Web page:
With reference to both FIG. 2 and FIG. 3, a flowable region, such as an imprinting layer 34, is disposed on a portion of the surface 32 that exhibits a generally planar profile. The fluidity region is described in US Pat. No. 5,772,905, which is incorporated herein by reference in its entirety, or Chou et al., “Ultrafast and Direct Imprint of Nanostructures in. Silicon ", Nature, June 2002, vol. 417, p. It can be formed using any known technique, such as laser applied direct imprinting (LADI) of the type described in 835-837. In addition, the flowable region can include a thin film of spin-coated viscous fluid that can be molded or cured to form a rigid replica. However, in this embodiment, the flowable region is an imprinting layer 34 deposited on the substrate 30 as discretely spaced droplets 36 of a material 36a, as will be described in more detail below. Consists of U.S. Patent Application Publication No. 10/191, entitled “System and Method for Dispensing Liquids”, filed July 9, 2002, assigned to the assignee of the present invention and incorporated herein by reference in its entirety. 749 discloses an exemplary system for depositing droplets 36. The imprinting layer 34 is made of a material 36a that can be selectively polymerized and crosslinked to record the original pattern and form the recorded pattern. US Patent Application Publication No. 10/463, filed June 16, 2003, entitled “Method to Reduce Adhesion Betaween a Conformable Region and a Pattern of a Mold”, incorporated herein by reference in its entirety. No. 396 discloses a typical composition of material 36a. FIG. 4 shows material 36a that is cross-linked at point 36b to form cross-linked polymeric material 36c.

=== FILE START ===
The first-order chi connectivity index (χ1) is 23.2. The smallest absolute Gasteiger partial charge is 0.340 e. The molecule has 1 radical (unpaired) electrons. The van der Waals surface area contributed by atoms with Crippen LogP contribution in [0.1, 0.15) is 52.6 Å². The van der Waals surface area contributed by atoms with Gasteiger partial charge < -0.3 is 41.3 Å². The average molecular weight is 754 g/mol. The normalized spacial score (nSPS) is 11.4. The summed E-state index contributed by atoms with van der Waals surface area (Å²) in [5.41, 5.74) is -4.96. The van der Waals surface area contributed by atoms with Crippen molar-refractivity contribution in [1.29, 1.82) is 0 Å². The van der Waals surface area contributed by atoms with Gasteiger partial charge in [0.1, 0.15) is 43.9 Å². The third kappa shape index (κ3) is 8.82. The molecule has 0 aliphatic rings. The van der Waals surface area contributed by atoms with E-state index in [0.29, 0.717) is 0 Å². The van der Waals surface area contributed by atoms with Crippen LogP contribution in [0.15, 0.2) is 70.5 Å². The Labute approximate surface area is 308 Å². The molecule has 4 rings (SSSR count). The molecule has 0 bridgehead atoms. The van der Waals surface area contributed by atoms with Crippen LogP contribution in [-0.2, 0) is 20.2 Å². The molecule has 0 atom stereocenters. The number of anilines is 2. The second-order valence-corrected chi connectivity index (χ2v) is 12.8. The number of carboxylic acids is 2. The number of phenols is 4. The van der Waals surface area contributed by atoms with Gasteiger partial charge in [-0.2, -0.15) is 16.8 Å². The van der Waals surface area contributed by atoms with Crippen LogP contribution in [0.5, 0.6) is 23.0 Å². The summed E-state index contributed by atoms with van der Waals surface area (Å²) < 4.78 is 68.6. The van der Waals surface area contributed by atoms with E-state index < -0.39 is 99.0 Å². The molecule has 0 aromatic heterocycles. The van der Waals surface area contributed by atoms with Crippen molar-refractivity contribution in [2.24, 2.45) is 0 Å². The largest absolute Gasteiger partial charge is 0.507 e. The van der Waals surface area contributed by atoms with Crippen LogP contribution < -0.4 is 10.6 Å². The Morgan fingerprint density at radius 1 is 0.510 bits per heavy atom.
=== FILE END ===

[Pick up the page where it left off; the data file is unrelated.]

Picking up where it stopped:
With reference to FIGS. 2, 3, and 5, the pattern recorded on the imprinting layer 34 is partially formed by mechanical contact with the mold 28. Therefore, the distance “d” is shortened, the droplets 36 and the mold 28 are brought into mechanical contact, and the droplets 36 diffuse and the imprinting layer 34 is formed by the material 36 a continuously formed on the surface 32. It is possible to form. In one embodiment, the distance “d” can be reduced to transfer the small portion 34a of the imprinting layer 34 into the recess 28a for filling.